The Irish Society for the Prevention of Cruelty to Animals has reported a 75% increase in the amount of cases submitted for criminal prosecution in 2023.
The amount of case files has increased from 17 to 33 cases.
The ISPCA currently has nine inspectors across the country.
When an animal cruelty case gets submitted, an inspector is assigned to the case, and they must investigate the claim.
As there are so little inspectors, the ISPCA reports that it must be very selective in the cases they investigate.
This means that they can only investigate the worst cases due to the lack of inspectors.
The ISPCA has seen a 49% increase in the amount of dogs surrendered between January and November of 2023, due to animal welfare concerns.
The number of cats seized and surrendered increased by 44% in the same period.
According to Chief Animal Welfare Inspector, Conor Dowling: “Offences under the Animal Health and Welfare Act could include failures to care for an animal properly or failing to do anything that causes unnecessary suffering and not providing appropriate food or water of shelter.”
If found guilty, penalties can include up to five years in prison, and fines of up to €250,000.
According to the Irish Examiner, one recent case involved 115 dogs stacked on top of each other in wire cages in a house.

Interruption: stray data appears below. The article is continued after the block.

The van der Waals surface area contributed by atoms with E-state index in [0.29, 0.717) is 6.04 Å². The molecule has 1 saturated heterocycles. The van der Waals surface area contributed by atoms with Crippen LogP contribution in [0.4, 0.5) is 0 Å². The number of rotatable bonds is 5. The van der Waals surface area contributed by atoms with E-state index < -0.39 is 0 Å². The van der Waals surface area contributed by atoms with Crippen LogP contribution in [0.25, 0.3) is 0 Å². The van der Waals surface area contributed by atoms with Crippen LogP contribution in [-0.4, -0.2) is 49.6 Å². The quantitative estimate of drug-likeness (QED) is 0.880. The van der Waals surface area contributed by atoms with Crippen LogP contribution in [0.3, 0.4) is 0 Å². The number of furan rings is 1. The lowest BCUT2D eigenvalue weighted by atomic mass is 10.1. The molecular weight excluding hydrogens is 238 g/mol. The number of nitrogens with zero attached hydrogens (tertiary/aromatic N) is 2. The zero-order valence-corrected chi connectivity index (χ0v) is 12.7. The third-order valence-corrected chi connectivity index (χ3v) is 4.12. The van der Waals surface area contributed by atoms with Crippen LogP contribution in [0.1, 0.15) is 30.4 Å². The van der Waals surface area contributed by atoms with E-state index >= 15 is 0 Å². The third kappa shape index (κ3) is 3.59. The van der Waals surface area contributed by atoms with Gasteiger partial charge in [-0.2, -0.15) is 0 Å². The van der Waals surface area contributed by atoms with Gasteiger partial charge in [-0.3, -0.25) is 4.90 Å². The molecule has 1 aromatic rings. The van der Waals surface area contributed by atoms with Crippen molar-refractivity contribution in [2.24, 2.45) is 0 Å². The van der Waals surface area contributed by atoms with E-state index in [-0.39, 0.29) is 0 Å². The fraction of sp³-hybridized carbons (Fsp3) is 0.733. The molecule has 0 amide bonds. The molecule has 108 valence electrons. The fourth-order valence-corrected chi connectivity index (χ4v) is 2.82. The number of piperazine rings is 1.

The dogs were forced to breathe “highly corrosive ammonia gas from stale urine”. This is damaging to their eyes, nose, throat and respiratory system, and can lead to blindness, lung damage, and in some cases, death.
Dowling said that during the COVID-19 pandemic, there was an increased demand for dogs -more people were working from home and had more time to devote to raising a puppy.
However, this has led to Ireland having too many dogs, and as people returned to their workplaces, some animals have been abandoned or neglected.
This has caused animal shelters to be stuck with rising numbers of animals.
Speaking to Cork’s 96fm, Caroline Faherty of the ISPCA spoke about Ireland’s cat population.
She said that Ireland has a huge cat population, and people not neutering their cats has led to this.
Ms Faherty said: “people have this thing where [they say] ‘it’s not my cat’, a cat comes along, could be a stray cat who’s lost his way, somebody starts feeding the cat, but they won’t neuter it, because they keep saying ‘it’s not my cat’.
Well, if you’re feeding the cat every day, I’m telling you, it’s your cat, it’s your responsibility.”
While the fact that there has been such a large increase in cases submitted for criminal prosecution is a good sign, there is still a long way to go in regard to cruelty against animals.
Emma van Oosterhout is a News Co-Editor for Student Independent News for the year 2023/2024. She is a Third Year Global Media and History student in the University of Galway. Emma has written for SIN since January 2023.